Obviously, the Trains have raised concerns around gun control, but how does GCA consider the rise of the far right as a whole in relation to guns in the community?
It’s a good question that you’re asking, but at the end of the day, whether a person is likely to or does commit an act of domestic terrorism like this is connected to the far right, or whether they have no political views and are just unhinged, doesn’t much matter.
The public health approach to firearms control is to minimise the access of people to firearms. So, we have a firearms licensing system, and people can only have the guns they are fit and proper to hold.
We have a registration test to ensure that, and we have bans on rapid fire and high-powered rifles and shotguns, so that they’re difficult to get hold of.
We’re also meant to have an effective storage system to ensure that firearms are not stolen and find their way into the hands of people who shouldn’t have them.
The 1996 system of regulation is aimed at reducing firearms misuse and it doesn’t matter who it is that’s going to be the perpetrator, because it’s very hard to predict that.
The research indicates that most mass shootings are perpetrated by people who have no prior convictions, that haven’t turned up in mental health systems and tend to be loners. There is a reasonable amount of research identifying that as the profile.
These people are very hard to pick and that’s why prevention is better than cure, with restrictions on their ability to get firearms.
The Trains believed Port Arthur was a false flag incident designed to give the government an excuse to disarm the Australian public.
The growing far right in this country is influenced by the same movement in the US, which is linked to the NRA and concerns around the right to bear arms.
Is your organisation worried about the growth of this type of US-style gun rhetoric in this country?
We’ve been concerned about the influence of the US gun lobby, not just in Australia, but internationally for a long period of time. The US gun lobby is financed by corporations in that country that manufacture firearms.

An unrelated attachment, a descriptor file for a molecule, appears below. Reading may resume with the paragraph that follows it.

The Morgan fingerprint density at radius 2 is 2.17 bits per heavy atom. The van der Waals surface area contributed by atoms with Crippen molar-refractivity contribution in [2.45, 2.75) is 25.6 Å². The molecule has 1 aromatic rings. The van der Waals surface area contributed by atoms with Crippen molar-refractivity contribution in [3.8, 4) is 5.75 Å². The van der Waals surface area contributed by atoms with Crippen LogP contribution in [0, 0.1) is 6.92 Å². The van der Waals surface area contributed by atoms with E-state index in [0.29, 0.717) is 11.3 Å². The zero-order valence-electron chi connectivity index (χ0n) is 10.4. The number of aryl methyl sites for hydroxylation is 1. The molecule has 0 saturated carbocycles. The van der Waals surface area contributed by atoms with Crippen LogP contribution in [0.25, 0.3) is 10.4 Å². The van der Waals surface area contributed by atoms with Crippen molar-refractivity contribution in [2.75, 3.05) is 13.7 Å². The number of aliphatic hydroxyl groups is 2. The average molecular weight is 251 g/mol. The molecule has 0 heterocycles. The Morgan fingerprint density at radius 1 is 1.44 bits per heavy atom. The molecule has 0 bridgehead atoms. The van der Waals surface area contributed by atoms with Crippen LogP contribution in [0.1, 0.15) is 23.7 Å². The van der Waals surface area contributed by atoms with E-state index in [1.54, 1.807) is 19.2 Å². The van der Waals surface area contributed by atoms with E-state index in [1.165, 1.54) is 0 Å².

There is huge money in it. The US gun lobby has turned the United States into one gigantic firearms market, and we don’t want to see that happen in Australia.
The turning point in Australia was 1996, when John Howard said that we don’t want American gun culture here.
As far as the far right goes, it is not just its influence, as there are a lot of Americans who are obsessed with the Second Amendment of the US Constitution that supposedly confers a right to bear aims. That is debatable.
What we don’t want to see, but have seen, is that kind of thinking tainting Australian views about firearms ownership.
For a long time, the debate in Australia, generated from the gun lobby has attempted to paint that people have the right to bear firearms for self-defence.
That was largely headed off at the pass by the 1996 National Firearms Agreement, because it was acknowledged that firearms ownership was a privilege and, most importantly, within this country self-defence was not a reason to own a firearm.
That is where we part company with the American lack of policy on firearms ownership. And this goes a long way to minimise guns in the community.
The US far right and its gun lobby want to normalise firearms. They want them available in schools, airports, bars, public places and, of course, the home.
Australia has gone the other way. And Gun Control Australia wants to stand up to the forces that want firearms ownership normalised in Australia.
We don’t want it to be normal.